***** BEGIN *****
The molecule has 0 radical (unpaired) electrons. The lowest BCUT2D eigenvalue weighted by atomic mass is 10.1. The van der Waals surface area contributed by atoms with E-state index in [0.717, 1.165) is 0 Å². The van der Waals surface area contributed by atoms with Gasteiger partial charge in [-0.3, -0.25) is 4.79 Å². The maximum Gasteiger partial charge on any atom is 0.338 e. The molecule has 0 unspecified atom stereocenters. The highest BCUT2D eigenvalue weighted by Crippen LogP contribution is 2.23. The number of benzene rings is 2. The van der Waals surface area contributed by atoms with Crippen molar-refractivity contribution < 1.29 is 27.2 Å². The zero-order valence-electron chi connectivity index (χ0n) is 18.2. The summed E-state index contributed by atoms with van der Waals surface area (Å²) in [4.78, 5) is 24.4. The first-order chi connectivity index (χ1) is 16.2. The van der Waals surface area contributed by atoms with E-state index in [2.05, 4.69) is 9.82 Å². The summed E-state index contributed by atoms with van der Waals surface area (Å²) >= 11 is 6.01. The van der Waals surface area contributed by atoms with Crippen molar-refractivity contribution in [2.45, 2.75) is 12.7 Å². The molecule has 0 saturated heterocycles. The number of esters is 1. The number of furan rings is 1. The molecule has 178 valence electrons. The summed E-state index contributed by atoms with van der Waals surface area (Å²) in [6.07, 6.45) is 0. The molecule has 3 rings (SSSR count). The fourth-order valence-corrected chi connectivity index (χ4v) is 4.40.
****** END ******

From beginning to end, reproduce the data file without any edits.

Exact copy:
The molecule has 0 radical (unpaired) electrons. The lowest BCUT2D eigenvalue weighted by atomic mass is 10.1. The van der Waals surface area contributed by atoms with E-state index in [0.717, 1.165) is 0 Å². The van der Waals surface area contributed by atoms with Gasteiger partial charge in [-0.3, -0.25) is 4.79 Å². The maximum Gasteiger partial charge on any atom is 0.338 e. The molecule has 0 unspecified atom stereocenters. The highest BCUT2D eigenvalue weighted by Crippen LogP contribution is 2.23. The number of benzene rings is 2. The van der Waals surface area contributed by atoms with Crippen molar-refractivity contribution < 1.29 is 27.2 Å². The zero-order valence-electron chi connectivity index (χ0n) is 18.2. The summed E-state index contributed by atoms with van der Waals surface area (Å²) in [4.78, 5) is 24.4. The first-order chi connectivity index (χ1) is 16.2. The van der Waals surface area contributed by atoms with E-state index in [2.05, 4.69) is 9.82 Å². The summed E-state index contributed by atoms with van der Waals surface area (Å²) >= 11 is 6.01. The van der Waals surface area contributed by atoms with Crippen molar-refractivity contribution in [2.45, 2.75) is 12.7 Å². The molecule has 0 saturated heterocycles. The number of esters is 1. The number of furan rings is 1. The molecule has 178 valence electrons. The summed E-state index contributed by atoms with van der Waals surface area (Å²) in [6.07, 6.45) is 0. The molecule has 3 rings (SSSR count). The fourth-order valence-corrected chi connectivity index (χ4v) is 4.40.